Both my parents and their families grew up skiing in New York before the prevalence of parabolic skis. Because my parents loved skiing, I grew up sharing that love. Each year my extended family would ski over Christmas or a long holiday weekend. When I grew up and moved out west, my parents came to visit me and, of course, we went skiing. But my parents, having learned on straight skis on eastern ice, needed some pointers once in a while on technique with wider parabolic skis and on different types of snow. This is not because they're bad skiers – they’re quite good in fact – but because there are small nuances to the new gear that they were not yet accustomed to.
Writing is no different. The difference between good writing and Good! writing is not in the major issues. Just like my parents skiing ability, good writing is made by small nuances. Since I can't talk about your writing, my dear reader, I’ll resort to my own for examples.
I recently worked on a story in which the main character Jack, an adolescent boy, directly and purposefully disobeys his mother. Through all of it, his mother never actually punishes him. While I was writing, I put together some really good images, and I was really proud of the Jack I created. I felt that he was true to life. I sent off the first draft to two of my beta-readers. They came back with lots of good advice, but they both said something similar to “the story just didn’t come together” or “something wasn’t right.”
I went back through, literally sentence by sentence, to figure out what was missing. There were a few lines (just a few words even) in which I mentioned or intimated how Jack felt guilty. If Jack directly disobeyed and wasn’t punished, he would not feel guilty. Moreover, he wouldn’t be thinking about any consequence at all.
Just those few phrases and clauses about Jack’s guilt gave my readers an unconscious notion that something in the story didn’t fit. He was not overwhelmed with guilt and I never actually used the word “guilt”. But he gave small gestures of fear when he disobeyed – showing that he somehow felt bad about what he was doing. How could a character be guilty and proud of his actions at the same time? Even if there’s a way to create that feeling, it was not what I wanted from Jack. The small nuance to this story was in the few phrases that contradicted the character. I didn’t have to re-write whole pages and I didn’t have to re-work characters. It was just a few words that didn’t fit. Once I eliminated those, that “not coming together” feeling started to diminish.
I also wrote another story about a nerdy scientist (Thomas) who’s jealous when a colleague (Yuri) receives an honor. The nerdy Thomas felt he deserved it more than his colleague. Again my beta-readers said there was something missing from this story, something that just didn’t quite add up. Not surprisingly, I found that the answer was with those pesky small nuances and small turns of phrase.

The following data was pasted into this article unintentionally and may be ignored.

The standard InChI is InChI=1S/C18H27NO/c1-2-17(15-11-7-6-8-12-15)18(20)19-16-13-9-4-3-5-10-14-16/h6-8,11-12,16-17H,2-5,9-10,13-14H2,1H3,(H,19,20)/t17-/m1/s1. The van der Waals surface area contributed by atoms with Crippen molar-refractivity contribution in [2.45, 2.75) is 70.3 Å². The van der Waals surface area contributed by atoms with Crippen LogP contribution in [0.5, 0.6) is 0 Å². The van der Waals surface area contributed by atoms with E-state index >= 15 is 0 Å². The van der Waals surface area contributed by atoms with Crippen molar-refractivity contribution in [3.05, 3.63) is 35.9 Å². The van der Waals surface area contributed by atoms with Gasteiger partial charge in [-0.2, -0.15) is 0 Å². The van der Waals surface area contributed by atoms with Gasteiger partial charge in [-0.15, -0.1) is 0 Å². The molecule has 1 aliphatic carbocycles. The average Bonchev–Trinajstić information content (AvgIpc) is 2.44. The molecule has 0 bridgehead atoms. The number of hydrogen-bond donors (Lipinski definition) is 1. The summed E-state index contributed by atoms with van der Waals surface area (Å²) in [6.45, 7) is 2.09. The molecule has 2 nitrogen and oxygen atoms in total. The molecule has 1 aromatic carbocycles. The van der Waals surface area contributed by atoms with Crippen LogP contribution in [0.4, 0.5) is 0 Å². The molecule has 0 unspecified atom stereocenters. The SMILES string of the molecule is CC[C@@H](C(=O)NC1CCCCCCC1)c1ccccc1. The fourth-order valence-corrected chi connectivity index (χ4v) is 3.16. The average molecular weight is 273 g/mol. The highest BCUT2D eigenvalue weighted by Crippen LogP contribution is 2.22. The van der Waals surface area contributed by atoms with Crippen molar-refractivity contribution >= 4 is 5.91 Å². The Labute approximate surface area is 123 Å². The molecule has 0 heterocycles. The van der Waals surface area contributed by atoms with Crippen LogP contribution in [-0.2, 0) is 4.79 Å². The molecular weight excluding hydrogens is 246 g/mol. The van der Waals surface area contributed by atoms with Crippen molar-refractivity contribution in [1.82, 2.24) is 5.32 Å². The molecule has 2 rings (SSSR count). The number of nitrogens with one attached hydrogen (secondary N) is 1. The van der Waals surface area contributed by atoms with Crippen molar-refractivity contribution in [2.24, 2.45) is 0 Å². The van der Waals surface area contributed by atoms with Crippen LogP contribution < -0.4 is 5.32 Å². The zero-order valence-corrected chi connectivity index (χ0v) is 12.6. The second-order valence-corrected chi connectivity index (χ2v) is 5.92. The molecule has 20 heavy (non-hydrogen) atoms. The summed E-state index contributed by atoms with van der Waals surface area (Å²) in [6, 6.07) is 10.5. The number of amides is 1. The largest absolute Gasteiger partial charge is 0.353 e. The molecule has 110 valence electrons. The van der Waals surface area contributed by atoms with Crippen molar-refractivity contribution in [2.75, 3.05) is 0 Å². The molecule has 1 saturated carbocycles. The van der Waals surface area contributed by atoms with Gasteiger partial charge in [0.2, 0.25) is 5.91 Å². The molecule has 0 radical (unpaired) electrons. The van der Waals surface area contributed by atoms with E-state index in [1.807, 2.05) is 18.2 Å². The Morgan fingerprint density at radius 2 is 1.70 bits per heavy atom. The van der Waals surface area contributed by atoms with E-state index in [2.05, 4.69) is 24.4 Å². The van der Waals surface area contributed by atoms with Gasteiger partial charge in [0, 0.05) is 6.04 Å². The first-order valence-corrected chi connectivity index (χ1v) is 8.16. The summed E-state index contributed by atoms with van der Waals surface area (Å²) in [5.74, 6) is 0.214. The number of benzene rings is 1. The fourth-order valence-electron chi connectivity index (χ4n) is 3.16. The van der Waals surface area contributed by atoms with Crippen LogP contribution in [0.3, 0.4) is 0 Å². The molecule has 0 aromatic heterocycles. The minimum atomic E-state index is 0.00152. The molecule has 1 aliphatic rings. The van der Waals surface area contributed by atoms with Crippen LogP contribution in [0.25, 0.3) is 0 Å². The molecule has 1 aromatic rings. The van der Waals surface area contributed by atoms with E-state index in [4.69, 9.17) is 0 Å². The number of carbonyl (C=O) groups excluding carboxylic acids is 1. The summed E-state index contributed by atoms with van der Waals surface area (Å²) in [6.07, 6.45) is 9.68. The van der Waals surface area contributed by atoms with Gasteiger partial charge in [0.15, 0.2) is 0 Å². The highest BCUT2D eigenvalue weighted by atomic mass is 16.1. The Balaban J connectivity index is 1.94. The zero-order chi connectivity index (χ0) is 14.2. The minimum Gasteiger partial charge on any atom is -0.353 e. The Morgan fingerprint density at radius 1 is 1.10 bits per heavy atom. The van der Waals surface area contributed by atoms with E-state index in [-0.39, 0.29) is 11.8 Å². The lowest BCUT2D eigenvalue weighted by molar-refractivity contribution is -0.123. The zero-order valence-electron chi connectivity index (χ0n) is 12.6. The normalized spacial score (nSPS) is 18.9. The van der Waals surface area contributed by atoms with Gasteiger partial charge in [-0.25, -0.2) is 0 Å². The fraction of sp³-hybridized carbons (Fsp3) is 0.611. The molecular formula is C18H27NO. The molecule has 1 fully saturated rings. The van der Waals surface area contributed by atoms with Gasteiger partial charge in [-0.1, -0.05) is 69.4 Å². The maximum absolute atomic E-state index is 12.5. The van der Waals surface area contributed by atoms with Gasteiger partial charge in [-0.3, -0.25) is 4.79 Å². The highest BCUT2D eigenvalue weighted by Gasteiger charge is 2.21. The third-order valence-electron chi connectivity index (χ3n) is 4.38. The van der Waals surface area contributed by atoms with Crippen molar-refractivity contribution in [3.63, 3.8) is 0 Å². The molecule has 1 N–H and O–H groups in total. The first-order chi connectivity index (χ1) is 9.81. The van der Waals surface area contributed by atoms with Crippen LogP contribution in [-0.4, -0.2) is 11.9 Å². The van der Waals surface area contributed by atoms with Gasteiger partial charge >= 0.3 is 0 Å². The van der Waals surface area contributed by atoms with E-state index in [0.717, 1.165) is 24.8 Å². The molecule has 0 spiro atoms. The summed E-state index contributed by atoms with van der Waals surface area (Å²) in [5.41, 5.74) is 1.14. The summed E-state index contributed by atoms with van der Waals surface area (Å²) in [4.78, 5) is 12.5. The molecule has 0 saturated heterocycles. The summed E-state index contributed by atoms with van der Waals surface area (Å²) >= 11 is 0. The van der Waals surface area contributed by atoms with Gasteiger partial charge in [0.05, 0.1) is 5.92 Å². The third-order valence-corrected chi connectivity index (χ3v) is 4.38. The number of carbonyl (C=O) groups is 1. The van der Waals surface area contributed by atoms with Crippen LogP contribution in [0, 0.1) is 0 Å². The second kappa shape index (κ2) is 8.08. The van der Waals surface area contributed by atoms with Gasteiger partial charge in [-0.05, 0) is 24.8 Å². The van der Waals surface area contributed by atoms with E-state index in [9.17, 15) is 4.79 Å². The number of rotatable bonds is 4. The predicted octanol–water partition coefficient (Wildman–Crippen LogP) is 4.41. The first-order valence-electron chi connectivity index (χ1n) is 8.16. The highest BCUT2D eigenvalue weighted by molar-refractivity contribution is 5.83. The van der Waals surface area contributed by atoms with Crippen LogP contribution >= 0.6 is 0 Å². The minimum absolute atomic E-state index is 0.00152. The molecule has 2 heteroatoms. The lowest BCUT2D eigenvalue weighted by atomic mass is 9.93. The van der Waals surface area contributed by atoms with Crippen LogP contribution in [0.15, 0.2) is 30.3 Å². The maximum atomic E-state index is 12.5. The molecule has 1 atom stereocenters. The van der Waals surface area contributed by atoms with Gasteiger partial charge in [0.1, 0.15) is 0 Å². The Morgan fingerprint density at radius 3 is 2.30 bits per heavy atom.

I wanted to emphasize my Thomas’s nerdiness – he did not like large social gatherings (the story took place at an awards banquet), he did not like the limelight (he was singled out for applause) and he did not know how to small talk (which was most of his conversation). But as I went though a few more drafts, I wanted his jealousy to be more prevalent, to hint at his feelings of superiority. But an egotistical person won’t shy away from the limelight. An egotistical person would small-talk about himself. My character was a walking contradiction. All the major actions made sense, but I hadn’t supported them with the small nuances.
Like the first story, this second story’s small nuances were easy enough to correct. I had only to change a few sentences here and there. Example: when Thomas was singled out for applause, my first draft had him sitting and smiling, his wife having to tell him he needed to stand and acknowledge the compliment. In the second draft, he knew to stand and the applause died before he took his seat again. The first image does not fit with someone who is egotistical, but the second clearly does. Both images still give a hint that, because he’s nerdy, he doesn’t know exactly how to be socially graceful. Still, the second-draft action hints at the superiority.
Writing cannot be quantified. A story with seventeen adjectives on a page isn’t better than a story with only ten adjectives per page. A Dickens-style tome isn’t necessarily better than flash fiction. The difference between a story that works and a story that doesn’t is found in the small, unconsciously perceived aspects that are difficult to define. A story that succeeds must have all those elements you learn in Creative Writing 101, but it must also have the nuances and small ineffable elements you can only learn though many, many revisions, critiques and careful re-writes.